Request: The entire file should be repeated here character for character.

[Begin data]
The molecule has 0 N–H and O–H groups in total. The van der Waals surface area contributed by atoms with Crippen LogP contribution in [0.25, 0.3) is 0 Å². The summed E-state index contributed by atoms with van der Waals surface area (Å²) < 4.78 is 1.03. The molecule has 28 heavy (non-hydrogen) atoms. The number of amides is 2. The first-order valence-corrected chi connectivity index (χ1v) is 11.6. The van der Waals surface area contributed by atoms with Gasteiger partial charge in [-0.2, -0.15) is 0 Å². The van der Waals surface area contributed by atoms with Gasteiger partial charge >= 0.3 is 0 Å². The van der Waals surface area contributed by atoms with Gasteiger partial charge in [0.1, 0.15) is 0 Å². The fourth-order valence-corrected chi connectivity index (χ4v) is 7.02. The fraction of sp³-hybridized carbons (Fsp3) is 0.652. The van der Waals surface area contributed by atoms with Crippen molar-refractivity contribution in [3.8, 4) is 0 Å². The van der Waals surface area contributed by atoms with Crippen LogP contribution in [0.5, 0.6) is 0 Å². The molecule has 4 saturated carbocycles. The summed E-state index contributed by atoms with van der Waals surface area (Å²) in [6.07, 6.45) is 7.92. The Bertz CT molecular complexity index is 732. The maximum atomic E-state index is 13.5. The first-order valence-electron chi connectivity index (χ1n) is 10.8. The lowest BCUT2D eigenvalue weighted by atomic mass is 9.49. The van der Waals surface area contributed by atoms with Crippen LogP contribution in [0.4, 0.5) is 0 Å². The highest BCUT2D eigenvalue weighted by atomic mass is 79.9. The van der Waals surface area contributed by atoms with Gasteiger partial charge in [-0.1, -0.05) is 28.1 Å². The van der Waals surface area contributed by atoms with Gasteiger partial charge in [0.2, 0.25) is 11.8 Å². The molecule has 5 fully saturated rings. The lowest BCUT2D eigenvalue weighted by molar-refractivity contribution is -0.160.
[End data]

The molecule has 0 N–H and O–H groups in total. The van der Waals surface area contributed by atoms with Crippen LogP contribution in [0.25, 0.3) is 0 Å². The summed E-state index contributed by atoms with van der Waals surface area (Å²) < 4.78 is 1.03. The molecule has 28 heavy (non-hydrogen) atoms. The number of amides is 2. The first-order valence-corrected chi connectivity index (χ1v) is 11.6. The van der Waals surface area contributed by atoms with Gasteiger partial charge in [-0.2, -0.15) is 0 Å². The van der Waals surface area contributed by atoms with Gasteiger partial charge >= 0.3 is 0 Å². The van der Waals surface area contributed by atoms with Gasteiger partial charge in [0.1, 0.15) is 0 Å². The fourth-order valence-corrected chi connectivity index (χ4v) is 7.02. The fraction of sp³-hybridized carbons (Fsp3) is 0.652. The van der Waals surface area contributed by atoms with Crippen molar-refractivity contribution in [3.8, 4) is 0 Å². The van der Waals surface area contributed by atoms with Crippen LogP contribution in [0.5, 0.6) is 0 Å². The molecule has 4 saturated carbocycles. The summed E-state index contributed by atoms with van der Waals surface area (Å²) in [6.07, 6.45) is 7.92. The Bertz CT molecular complexity index is 732. The maximum atomic E-state index is 13.5. The first-order valence-electron chi connectivity index (χ1n) is 10.8. The lowest BCUT2D eigenvalue weighted by atomic mass is 9.49. The van der Waals surface area contributed by atoms with Crippen LogP contribution in [0.4, 0.5) is 0 Å². The highest BCUT2D eigenvalue weighted by atomic mass is 79.9. The van der Waals surface area contributed by atoms with Gasteiger partial charge in [-0.1, -0.05) is 28.1 Å². The van der Waals surface area contributed by atoms with Gasteiger partial charge in [0.2, 0.25) is 11.8 Å². The molecule has 5 fully saturated rings. The lowest BCUT2D eigenvalue weighted by molar-refractivity contribution is -0.160.